That saved me the trouble of laminating the full length of the boom and the trouble of finding long wood good enough to do it with.
I used a Japanese pull saw and a knife to cut the scarves.
Next time I'll cut a the easier straight scarf and add a key to keep the halves from slipping.
As seen in this illustration from "The Elements of Boat Strength" P.138

Then I wrapped it with a lashing of innertube. It feels good ans solid.

Step 9: Front Joint Block

For the front I cut this keyed block from two layers of 1/2" plywood and lashed the whole joint with innertubes.
After some testing I'll probably drill holes and redo the lashing with polyester string and soak it with epoxy to make it permanent.

R+D on the venerable lugsail goes on around the world, as on the
woodenboat forum

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    37 Discussions


    11 years ago on Introduction

    Hmmm....... This is really very nice, and I will certainly try this (given that I can procure the required materials w/o spending too much money), but one thing that I don't really see is how is this steampunk? I looks really cool, but I don't see it fitting in with anything else steampunk that I have seen previously. Good job anyways. 5 stars.

    12 replies

    Reply 11 years ago on Introduction

    I'm with you there. Hopefully this gets a set of spoked wheels, an ornately carved deck, a brass u-joint, brass plated axles, and a sail with some Victorian style. Maybe replace the clear part of the sail with stained glass held together with hog clips? This looks like it would be very fun to ride around on, but it's not too steampunk at the moment.


    Reply 11 years ago on Introduction

    Stained glass? That sounds dangerous. It would be safer to use plexi-glass that looks like stained glass.


    Reply 11 years ago on Introduction

    probably so. certainly something would have to be found that could stand in for the clear plastic window though.


    Reply 11 years ago on Introduction

    Craft stores sell clear paint, for use on glass, which would be perfect and strangely beautiful.


    Reply 11 years ago on Introduction

    Thats cool and good to know, but I wanted steer away from using glass in the first place. Maybe that paint can be used on plexi-glass. It would give the same effect.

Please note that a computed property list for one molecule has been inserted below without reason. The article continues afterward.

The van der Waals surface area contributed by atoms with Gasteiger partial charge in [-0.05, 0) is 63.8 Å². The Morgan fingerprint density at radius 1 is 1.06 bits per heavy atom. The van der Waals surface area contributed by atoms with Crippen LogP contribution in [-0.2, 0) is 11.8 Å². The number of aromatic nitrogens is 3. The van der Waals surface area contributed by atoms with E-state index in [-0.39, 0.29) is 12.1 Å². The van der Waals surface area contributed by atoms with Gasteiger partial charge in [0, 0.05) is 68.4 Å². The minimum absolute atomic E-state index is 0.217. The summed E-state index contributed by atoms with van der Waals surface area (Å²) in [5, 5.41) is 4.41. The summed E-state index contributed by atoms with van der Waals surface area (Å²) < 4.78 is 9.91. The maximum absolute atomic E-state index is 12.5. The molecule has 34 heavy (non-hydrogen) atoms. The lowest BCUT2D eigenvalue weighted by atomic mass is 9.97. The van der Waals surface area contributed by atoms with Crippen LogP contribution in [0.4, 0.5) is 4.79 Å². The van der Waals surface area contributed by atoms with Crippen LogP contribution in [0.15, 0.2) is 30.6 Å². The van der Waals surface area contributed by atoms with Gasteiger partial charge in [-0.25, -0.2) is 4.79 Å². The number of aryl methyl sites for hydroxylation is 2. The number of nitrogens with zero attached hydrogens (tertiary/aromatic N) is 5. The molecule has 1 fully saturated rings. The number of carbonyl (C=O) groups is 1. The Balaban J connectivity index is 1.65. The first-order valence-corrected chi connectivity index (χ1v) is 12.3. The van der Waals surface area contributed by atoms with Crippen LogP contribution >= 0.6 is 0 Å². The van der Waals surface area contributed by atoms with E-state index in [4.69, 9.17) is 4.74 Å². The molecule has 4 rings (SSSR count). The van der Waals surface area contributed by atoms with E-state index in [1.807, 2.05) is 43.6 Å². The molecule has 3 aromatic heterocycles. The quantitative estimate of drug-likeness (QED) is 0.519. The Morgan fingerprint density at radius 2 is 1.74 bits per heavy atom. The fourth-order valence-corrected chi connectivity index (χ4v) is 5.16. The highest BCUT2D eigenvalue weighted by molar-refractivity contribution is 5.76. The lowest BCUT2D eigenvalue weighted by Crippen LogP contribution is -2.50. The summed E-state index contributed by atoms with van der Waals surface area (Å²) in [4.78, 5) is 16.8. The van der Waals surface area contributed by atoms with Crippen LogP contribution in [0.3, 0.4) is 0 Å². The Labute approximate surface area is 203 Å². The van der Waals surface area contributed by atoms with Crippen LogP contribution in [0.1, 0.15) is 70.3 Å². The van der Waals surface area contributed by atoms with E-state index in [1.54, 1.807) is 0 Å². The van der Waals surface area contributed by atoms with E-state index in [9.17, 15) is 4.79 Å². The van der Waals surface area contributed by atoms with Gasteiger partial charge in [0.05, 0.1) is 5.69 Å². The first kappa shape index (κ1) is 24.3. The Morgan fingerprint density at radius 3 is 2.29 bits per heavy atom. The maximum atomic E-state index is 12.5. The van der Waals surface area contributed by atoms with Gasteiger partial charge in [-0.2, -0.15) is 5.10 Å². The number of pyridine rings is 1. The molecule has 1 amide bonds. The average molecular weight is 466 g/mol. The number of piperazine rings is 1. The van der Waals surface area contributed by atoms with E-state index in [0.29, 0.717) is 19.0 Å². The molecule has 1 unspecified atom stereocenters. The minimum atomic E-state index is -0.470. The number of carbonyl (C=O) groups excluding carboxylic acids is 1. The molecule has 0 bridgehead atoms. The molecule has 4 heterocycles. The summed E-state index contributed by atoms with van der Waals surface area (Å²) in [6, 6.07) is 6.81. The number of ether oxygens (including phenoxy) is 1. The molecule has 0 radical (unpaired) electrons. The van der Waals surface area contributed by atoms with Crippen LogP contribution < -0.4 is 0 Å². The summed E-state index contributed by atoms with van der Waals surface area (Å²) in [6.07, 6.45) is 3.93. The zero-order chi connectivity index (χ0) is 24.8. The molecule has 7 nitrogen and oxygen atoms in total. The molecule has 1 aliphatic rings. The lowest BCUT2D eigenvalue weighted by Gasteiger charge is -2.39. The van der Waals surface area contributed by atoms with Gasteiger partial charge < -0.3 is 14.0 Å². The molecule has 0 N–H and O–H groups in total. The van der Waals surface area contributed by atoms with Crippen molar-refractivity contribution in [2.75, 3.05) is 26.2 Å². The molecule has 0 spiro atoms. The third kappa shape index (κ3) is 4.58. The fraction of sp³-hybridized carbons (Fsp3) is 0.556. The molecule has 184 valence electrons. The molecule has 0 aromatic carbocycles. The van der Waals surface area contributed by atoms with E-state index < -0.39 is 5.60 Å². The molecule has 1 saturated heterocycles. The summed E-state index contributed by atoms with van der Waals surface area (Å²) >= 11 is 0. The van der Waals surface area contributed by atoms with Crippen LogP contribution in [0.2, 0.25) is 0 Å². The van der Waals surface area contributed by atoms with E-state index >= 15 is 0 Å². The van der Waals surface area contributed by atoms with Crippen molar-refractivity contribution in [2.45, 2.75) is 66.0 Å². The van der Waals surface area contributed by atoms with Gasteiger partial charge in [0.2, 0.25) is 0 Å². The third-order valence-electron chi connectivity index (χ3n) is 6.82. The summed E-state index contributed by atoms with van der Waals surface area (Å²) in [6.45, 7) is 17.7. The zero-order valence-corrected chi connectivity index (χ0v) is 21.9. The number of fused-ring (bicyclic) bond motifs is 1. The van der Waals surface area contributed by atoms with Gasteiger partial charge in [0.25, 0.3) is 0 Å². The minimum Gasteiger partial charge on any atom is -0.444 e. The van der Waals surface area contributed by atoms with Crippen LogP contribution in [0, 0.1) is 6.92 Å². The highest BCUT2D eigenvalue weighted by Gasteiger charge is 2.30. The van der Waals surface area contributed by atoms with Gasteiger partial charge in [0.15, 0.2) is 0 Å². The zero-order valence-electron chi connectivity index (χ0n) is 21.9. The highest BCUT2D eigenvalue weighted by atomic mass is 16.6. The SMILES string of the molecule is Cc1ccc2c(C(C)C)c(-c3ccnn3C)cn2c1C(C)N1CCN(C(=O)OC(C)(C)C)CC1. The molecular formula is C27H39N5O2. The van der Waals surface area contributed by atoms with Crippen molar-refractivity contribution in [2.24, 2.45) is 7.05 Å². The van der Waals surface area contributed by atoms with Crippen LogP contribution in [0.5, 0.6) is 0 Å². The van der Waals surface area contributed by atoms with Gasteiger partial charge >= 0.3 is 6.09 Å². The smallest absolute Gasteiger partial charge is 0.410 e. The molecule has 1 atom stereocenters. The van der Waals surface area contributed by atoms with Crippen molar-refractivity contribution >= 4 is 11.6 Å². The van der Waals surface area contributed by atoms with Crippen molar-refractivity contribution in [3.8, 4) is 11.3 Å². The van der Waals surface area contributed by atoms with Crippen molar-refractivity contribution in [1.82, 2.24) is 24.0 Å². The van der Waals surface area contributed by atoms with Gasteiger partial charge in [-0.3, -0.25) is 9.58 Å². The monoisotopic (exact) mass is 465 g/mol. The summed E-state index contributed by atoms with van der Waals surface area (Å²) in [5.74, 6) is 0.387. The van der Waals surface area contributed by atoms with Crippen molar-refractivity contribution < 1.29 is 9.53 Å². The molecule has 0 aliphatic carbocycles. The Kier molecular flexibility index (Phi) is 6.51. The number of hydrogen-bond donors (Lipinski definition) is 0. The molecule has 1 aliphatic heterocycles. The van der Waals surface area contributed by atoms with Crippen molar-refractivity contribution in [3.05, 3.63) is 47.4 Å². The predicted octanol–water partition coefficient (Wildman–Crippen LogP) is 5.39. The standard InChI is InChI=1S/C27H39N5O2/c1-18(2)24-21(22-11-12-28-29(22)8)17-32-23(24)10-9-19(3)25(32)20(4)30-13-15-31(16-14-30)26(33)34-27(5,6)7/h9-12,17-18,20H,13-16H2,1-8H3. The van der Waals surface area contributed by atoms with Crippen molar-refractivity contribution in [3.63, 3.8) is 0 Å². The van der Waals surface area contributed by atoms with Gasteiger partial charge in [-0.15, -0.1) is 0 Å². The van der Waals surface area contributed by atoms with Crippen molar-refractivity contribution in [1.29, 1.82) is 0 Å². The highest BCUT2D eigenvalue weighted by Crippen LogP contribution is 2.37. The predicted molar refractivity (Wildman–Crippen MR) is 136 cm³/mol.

Reply 11 years ago on Introduction

    I should have been more clear: clear paint on a clear PVC section sewn into the sail. Only an absolute maniac would actually use glass in a windsurfer sail! :)


    Reply 11 years ago on Introduction

    I agree 100% with you. I see two problems with it. One, the weight could be to much and rip out of the bindings. Two, in a crash the glass will shatter and cause more damage then I would want in a crash.


    Reply 11 years ago on Introduction

    Ok, What about a thin and tight mesh screen like whats found in screen doors? One would have to make the sail alittle bigger, but it could work.

    Wade Tarzia

    8 years ago on Introduction

    Nice! Keep at that mechanical connection to the Victorian! The Victorian Age was confronted with an under-rated amount of ideological challenges -- a fascinating time in history.


    10 years ago on Step 3

    Is there any way the sail could be homemade out of trash bags and whatnot, or would that not hold together?

    4 replies

    Reply 10 years ago on Step 3

    A: Garbage bags wouldn't hold. Thick canvas or tarp would work. B: what the OP is referring to as "reef points" are actually telltales. They are used to indicate whether airflow over the sail is laminar or chaotic. Reef points are used to reduce sail area, usually in violent storms - the kind of weather in which you wouldn't be using this sort of sail.


    Reply 10 years ago on Step 3

    In the diagram above, the things labeled reef points really are reef points. When using this sail with a kayak you need to reef down in just moderate winds. I failed to do that in Costa Rica in a strong offshore wind and was capsized, blown out to sea, lost my water, and although we both survived, lost the girlfriend too.


    Reply 10 years ago on Step 3

    My appologies, then. I've never sailed a kayak, just everything from a 15-foot dinghy to a tall ship.


    Reply 10 years ago on Step 3

    With apologies to siggy_lxvi, I must respectfully say that certain varieties of garbage bag will work in at least moderate wind; I have constructed a windsurfer with them, and never had a problem. That said, I'm using some strange variety of garbage bag manufactured by Kirkland Co., and I'm not sure how widely available they are. They don't, however, seem like they should be too hard to find.


    10 years ago on Introduction

    whats so steam punk I KNOW IM NOT THE FIRST TO ASK THISSSS!!!!!!!!!!!!!